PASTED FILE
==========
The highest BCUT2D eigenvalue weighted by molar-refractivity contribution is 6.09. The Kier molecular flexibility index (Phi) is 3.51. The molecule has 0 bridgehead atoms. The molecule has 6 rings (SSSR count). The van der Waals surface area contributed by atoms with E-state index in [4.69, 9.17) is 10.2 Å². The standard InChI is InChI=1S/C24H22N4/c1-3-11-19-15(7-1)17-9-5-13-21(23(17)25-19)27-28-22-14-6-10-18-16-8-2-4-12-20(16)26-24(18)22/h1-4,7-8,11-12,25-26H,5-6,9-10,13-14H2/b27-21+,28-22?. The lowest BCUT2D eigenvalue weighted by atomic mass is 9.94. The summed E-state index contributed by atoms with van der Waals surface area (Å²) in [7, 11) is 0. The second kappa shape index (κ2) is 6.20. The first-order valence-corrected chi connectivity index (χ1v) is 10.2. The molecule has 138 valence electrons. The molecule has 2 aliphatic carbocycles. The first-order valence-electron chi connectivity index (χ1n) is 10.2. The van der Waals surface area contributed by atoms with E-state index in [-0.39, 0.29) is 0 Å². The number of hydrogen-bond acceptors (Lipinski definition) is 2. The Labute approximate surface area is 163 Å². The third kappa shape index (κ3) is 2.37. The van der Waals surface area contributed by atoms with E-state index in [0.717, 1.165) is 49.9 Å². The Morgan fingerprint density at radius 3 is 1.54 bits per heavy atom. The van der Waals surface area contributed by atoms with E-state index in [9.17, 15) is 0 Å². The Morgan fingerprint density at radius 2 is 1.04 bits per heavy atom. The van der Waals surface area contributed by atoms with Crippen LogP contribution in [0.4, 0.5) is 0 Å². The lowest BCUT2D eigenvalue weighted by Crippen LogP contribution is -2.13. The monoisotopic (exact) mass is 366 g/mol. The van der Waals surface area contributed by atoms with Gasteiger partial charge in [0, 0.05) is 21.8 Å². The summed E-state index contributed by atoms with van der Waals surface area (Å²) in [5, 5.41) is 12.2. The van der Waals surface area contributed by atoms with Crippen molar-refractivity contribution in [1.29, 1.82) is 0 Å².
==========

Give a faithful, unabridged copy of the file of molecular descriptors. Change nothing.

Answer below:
The highest BCUT2D eigenvalue weighted by molar-refractivity contribution is 6.09. The Kier molecular flexibility index (Phi) is 3.51. The molecule has 0 bridgehead atoms. The molecule has 6 rings (SSSR count). The van der Waals surface area contributed by atoms with E-state index in [4.69, 9.17) is 10.2 Å². The standard InChI is InChI=1S/C24H22N4/c1-3-11-19-15(7-1)17-9-5-13-21(23(17)25-19)27-28-22-14-6-10-18-16-8-2-4-12-20(16)26-24(18)22/h1-4,7-8,11-12,25-26H,5-6,9-10,13-14H2/b27-21+,28-22?. The lowest BCUT2D eigenvalue weighted by atomic mass is 9.94. The summed E-state index contributed by atoms with van der Waals surface area (Å²) in [7, 11) is 0. The second kappa shape index (κ2) is 6.20. The first-order valence-corrected chi connectivity index (χ1v) is 10.2. The molecule has 138 valence electrons. The molecule has 2 aliphatic carbocycles. The first-order valence-electron chi connectivity index (χ1n) is 10.2. The van der Waals surface area contributed by atoms with E-state index in [-0.39, 0.29) is 0 Å². The number of hydrogen-bond acceptors (Lipinski definition) is 2. The Labute approximate surface area is 163 Å². The third kappa shape index (κ3) is 2.37. The van der Waals surface area contributed by atoms with E-state index in [0.717, 1.165) is 49.9 Å². The Morgan fingerprint density at radius 3 is 1.54 bits per heavy atom. The van der Waals surface area contributed by atoms with E-state index in [9.17, 15) is 0 Å². The Morgan fingerprint density at radius 2 is 1.04 bits per heavy atom. The van der Waals surface area contributed by atoms with Crippen LogP contribution in [0.4, 0.5) is 0 Å². The lowest BCUT2D eigenvalue weighted by Crippen LogP contribution is -2.13. The monoisotopic (exact) mass is 366 g/mol. The van der Waals surface area contributed by atoms with Gasteiger partial charge in [0, 0.05) is 21.8 Å². The summed E-state index contributed by atoms with van der Waals surface area (Å²) in [5, 5.41) is 12.2. The van der Waals surface area contributed by atoms with Crippen molar-refractivity contribution in [1.29, 1.82) is 0 Å².